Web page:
Top 20 Wrestlers in WWF history to have never won the belt: #20-16
by, 11-29-2011 at 01:26 PM (3764 Views)
Mike Mizanin, Jack Swagger and Sheamus - what do these names have in common? Aside from being charismatic, dynamic and talented superstars who have bright futures ahead of them, they're all premature "former" WWE world champions. It's staggering to look at how many names are now billed as "former world champs" in the WWE today. Consequently it had me looking back at a number of former WWF superstars who never once got a chance to hold the title.
20. JESSE "THE BODY" VENTURA
Closest he ever came: The Met Center, Minneapolis, Min., Mar. '85
Perhaps he was never the best pure worker in the ring, his personality made up for what he lacked technically and then some. It's unfortunate that his ailment cut his career short. The only good thing to come out of that, as far as wrestling fans go, was it allowed those of us who remember to be treated to one of the great wrestling color commentators who has ever lived. The closest "The Body" would ever come to attaining the title was in his home state of Minnesota just a few weeks prior to Wrestlemania 1 when in the main event he defeated Hogan in a match for the belt via count-out.
19. TERRY FUNK
Closest he ever came: McNichols Arena, Denver, Co., Nov. '85
Terry Funk had two runs with the WWF, one in the late 90s as the wily tag team partner of Mick "Cactus Jack" Foley and another in the mid-80s where towards the end of 85 he was a serious and legit contender for the world title. Being the most famous wrestler in one of the US's great wrestling families it wouldn't have been a stretch to see a top talent such as Funk have a run with the title. During a main event match against Hogan in Denver that run almost happened. Funk defeated Hogan via count-out. After the match Funk, with help from manager Jimmy Hart, branded Hogan in front of a mortified audience. This turn of events culminated in a rematch early the following January on "Saturday Night's Main Event" which Hogan won, ending the Funk threat once and for all.
18. SUPERFLY JIMMY SNUKA
Closest he ever came: Never a sniff
Jimmy Snuka was a phenomenon unto himself. Wherever he wrestled, people bought a ticket to watch. One thing Snuka suffered from was being ahead of his time. He did things nobody else would even dare to do - hence the name Superfly - therefore, he was relegated as a sideshow attraction of the sideshow that is professional wrestling. Had Snuka's career began in the 90s rather than having ended in them, you can be sure he'd have had one or two runs as champ. Nevertheless, Snuka is responsible for one of the WWF's most iconic moments, the leap off the cage at the Garden.
17. MAGNIFICENT DON MURACO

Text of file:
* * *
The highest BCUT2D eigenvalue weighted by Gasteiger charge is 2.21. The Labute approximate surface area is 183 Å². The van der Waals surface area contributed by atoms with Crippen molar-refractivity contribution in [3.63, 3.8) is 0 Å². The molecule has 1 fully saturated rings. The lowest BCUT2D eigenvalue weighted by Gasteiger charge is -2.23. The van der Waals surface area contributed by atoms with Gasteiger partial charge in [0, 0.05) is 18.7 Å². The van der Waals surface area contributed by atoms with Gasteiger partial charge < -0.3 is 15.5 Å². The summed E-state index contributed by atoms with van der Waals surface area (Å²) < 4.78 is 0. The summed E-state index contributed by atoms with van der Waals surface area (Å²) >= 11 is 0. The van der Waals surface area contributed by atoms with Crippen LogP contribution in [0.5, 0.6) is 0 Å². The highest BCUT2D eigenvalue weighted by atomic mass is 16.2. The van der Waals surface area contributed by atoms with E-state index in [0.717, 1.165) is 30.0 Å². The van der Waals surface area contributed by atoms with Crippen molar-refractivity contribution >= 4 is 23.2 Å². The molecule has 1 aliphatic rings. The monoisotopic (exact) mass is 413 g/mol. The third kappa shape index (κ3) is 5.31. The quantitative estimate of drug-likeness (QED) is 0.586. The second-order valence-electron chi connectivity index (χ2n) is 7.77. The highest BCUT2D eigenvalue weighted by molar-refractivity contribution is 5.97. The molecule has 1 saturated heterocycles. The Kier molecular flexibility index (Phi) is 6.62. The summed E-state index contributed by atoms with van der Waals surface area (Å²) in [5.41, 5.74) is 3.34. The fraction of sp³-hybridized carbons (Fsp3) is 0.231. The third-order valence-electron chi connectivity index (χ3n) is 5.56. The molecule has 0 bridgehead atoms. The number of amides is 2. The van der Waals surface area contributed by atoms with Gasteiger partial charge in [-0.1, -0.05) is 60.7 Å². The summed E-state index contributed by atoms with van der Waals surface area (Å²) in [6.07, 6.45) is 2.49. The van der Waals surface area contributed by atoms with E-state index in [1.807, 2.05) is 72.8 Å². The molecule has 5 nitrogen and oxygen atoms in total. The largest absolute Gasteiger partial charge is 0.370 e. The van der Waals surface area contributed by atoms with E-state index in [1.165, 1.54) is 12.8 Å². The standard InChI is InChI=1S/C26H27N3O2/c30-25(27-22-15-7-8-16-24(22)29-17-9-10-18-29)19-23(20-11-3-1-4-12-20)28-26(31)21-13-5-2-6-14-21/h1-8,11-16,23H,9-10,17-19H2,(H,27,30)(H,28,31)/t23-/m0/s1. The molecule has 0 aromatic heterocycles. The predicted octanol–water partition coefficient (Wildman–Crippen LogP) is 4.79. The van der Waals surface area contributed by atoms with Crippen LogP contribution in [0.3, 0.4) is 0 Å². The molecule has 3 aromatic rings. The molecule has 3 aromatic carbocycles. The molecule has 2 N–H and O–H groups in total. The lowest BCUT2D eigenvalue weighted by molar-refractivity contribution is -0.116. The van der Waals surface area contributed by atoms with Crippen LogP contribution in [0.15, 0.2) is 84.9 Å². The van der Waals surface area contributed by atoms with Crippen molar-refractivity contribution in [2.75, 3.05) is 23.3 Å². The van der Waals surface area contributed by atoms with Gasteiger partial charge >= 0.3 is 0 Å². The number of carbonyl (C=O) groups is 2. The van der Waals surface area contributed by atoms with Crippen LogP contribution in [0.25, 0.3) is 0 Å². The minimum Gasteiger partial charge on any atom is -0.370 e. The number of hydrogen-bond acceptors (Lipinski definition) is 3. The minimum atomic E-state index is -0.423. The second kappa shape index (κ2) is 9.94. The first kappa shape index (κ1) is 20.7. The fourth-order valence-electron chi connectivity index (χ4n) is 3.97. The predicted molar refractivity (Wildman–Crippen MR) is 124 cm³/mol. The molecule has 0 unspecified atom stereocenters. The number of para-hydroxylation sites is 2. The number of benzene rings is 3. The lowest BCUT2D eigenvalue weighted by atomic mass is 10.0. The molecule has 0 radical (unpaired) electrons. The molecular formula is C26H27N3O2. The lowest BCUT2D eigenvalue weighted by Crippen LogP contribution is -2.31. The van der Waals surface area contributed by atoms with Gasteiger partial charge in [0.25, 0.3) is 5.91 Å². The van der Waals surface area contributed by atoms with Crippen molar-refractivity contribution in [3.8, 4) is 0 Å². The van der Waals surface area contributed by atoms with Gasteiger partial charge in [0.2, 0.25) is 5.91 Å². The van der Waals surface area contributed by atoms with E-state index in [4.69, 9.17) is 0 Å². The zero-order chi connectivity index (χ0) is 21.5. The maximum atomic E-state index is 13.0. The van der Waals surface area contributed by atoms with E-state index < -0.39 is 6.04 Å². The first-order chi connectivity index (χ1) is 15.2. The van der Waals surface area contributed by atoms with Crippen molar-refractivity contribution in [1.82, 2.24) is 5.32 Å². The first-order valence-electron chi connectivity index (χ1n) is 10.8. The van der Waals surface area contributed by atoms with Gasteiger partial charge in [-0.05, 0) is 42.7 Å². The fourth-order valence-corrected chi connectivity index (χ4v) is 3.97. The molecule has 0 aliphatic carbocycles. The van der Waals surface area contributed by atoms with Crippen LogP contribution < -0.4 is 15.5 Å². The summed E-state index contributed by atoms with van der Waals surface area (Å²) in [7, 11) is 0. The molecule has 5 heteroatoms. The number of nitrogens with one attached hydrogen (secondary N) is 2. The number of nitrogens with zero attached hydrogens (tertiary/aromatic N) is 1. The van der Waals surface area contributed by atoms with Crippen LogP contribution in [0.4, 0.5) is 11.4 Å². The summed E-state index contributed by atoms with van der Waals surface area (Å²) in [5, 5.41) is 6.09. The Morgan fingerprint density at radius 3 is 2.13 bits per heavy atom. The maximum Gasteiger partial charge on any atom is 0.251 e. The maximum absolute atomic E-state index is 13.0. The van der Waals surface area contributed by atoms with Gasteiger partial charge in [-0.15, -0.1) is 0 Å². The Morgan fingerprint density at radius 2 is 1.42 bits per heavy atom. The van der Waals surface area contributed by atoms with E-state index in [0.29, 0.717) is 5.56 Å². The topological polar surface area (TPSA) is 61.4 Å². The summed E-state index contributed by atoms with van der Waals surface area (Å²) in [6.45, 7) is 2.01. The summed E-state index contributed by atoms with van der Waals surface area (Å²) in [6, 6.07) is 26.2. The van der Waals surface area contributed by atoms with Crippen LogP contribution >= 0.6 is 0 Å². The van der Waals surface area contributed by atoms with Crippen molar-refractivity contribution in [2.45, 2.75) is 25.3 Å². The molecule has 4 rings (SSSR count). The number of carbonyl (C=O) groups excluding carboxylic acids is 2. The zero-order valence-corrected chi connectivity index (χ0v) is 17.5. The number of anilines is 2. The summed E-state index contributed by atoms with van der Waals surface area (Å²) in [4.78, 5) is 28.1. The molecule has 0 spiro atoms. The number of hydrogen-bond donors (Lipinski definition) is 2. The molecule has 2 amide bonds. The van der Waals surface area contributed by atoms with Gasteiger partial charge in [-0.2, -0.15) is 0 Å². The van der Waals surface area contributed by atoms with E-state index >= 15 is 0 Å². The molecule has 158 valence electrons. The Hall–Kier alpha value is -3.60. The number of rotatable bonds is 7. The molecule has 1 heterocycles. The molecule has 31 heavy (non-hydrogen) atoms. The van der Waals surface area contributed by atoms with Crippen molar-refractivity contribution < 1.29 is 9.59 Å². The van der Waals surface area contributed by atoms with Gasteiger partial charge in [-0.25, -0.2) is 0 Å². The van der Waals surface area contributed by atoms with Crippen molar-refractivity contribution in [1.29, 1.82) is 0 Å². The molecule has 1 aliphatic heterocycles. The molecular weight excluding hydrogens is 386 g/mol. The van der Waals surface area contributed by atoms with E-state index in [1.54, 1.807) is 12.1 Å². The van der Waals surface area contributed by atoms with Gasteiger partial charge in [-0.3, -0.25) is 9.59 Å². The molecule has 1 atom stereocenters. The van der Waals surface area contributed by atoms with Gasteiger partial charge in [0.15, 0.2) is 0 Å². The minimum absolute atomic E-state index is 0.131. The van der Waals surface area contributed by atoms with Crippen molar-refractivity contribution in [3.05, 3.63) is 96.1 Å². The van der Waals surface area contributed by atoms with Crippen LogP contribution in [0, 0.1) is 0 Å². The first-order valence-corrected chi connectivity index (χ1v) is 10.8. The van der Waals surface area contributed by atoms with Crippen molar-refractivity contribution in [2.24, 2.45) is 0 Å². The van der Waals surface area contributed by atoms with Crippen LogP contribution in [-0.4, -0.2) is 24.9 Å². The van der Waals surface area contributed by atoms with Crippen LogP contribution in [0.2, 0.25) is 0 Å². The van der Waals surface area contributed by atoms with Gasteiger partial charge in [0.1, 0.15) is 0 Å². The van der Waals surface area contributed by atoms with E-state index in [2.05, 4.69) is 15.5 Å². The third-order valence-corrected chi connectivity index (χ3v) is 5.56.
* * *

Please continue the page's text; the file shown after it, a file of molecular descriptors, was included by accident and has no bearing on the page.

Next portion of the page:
Closest he ever came: "Saturday Night's Main Event," March '86
Speaking of Snuka's iconic moment at the Garden... Muraco was at the receiving end of that leap off the cage. Don Muraco was a huge part of Vince's blossoming juggernaut that became the WWF in the early to mid 80s. He lent all sorts of legitimacy, prestige and interest to the company's newly minted Intercontinental Title - working with the legendary Pedro Morales in one of the WWF's most underrated and bloodier feuds in company history. In 1985 Muraco was also crowned the first ever "King of the Ring" winner. And who will ever forget his performances in "Fuji Vice" and "Fuji General"? Muraco was a huge star with all kinds of heat as a top heel. He had a number of memorable matches against champions Bob Backlund and Hulk Hogan for the championship, including a very bloody main event cage match against Hogan also at the Garden. But it was on "Saturday Night's Main Event" against the Hulkster where Muraco probably came the closest he'd ever come to being crowned champ. It didn't happen and as the 80s closed out Muraco faded into obscurity. An unceremonious end to one of the era's most memorable characters.
16. KING KONG BUNDY
Closest he ever came: Wrestlemania 2, March '86
Talk about heels - prior to Andre's heal turn in early 1987, Was there a bigger heel in the 80s in the WWF than Bundy? Maybe Piper, maybe. As far as heels go Bundy had it all. He wasn't pretty to look at, he was big, he was mean, he was cocky, he could handle a mic, he had Heenan for a manager, he dressed in black and he had refs count to 5 instead of 3 when he went for a pin fall. Therefore it was no coincidence that Vince had Bundy face Hogan in the first ever one-on-one main event of his burgeoning annual super card super show at the second Wrestlemania. It was also the first and last time a steel cage was employed in the main event of a Wrestlemania. It was as entertaining a match as Hogan ever had during his Hulkamania run (it certainly was more entertaining to watch than say Hogan-Andre the following year). If there is one thing you could always say about Bundy it was that he knew how to put on a show. Unfortunately, like many others before him, and still to come on this list, Bundy was overshadowed by Hulkamania and he too would wind up as having never held the WWF world title.